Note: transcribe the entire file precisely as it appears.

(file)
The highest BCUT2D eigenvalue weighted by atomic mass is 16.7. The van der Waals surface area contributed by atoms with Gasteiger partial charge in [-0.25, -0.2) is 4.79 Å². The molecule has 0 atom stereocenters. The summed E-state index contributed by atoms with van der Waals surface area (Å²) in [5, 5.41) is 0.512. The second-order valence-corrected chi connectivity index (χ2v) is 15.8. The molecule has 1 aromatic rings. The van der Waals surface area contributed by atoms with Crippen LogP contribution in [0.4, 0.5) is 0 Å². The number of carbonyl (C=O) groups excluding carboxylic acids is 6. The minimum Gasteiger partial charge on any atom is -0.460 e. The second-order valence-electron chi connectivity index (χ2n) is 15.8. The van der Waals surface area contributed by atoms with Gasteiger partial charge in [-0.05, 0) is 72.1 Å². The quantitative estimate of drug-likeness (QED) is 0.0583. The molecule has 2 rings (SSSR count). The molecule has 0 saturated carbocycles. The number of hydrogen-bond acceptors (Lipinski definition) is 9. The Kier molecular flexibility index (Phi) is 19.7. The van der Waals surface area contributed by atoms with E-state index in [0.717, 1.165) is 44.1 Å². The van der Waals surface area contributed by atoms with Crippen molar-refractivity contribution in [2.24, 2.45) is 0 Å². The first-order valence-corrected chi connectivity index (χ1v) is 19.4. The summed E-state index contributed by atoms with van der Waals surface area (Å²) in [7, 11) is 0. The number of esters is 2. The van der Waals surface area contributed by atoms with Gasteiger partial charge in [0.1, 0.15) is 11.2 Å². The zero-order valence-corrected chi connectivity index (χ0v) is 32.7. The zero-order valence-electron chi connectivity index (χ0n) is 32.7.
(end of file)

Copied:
The highest BCUT2D eigenvalue weighted by atomic mass is 16.7. The van der Waals surface area contributed by atoms with Gasteiger partial charge in [-0.25, -0.2) is 4.79 Å². The molecule has 0 atom stereocenters. The summed E-state index contributed by atoms with van der Waals surface area (Å²) in [5, 5.41) is 0.512. The second-order valence-corrected chi connectivity index (χ2v) is 15.8. The molecule has 1 aromatic rings. The van der Waals surface area contributed by atoms with Crippen LogP contribution in [0.4, 0.5) is 0 Å². The number of carbonyl (C=O) groups excluding carboxylic acids is 6. The minimum Gasteiger partial charge on any atom is -0.460 e. The second-order valence-electron chi connectivity index (χ2n) is 15.8. The van der Waals surface area contributed by atoms with Gasteiger partial charge in [-0.05, 0) is 72.1 Å². The quantitative estimate of drug-likeness (QED) is 0.0583. The molecule has 2 rings (SSSR count). The molecule has 0 saturated carbocycles. The number of hydrogen-bond acceptors (Lipinski definition) is 9. The Kier molecular flexibility index (Phi) is 19.7. The van der Waals surface area contributed by atoms with E-state index in [0.717, 1.165) is 44.1 Å². The van der Waals surface area contributed by atoms with Crippen molar-refractivity contribution in [2.24, 2.45) is 0 Å². The first-order valence-corrected chi connectivity index (χ1v) is 19.4. The summed E-state index contributed by atoms with van der Waals surface area (Å²) in [7, 11) is 0. The number of esters is 2. The van der Waals surface area contributed by atoms with Gasteiger partial charge in [0.1, 0.15) is 11.2 Å². The zero-order valence-corrected chi connectivity index (χ0v) is 32.7. The zero-order valence-electron chi connectivity index (χ0n) is 32.7.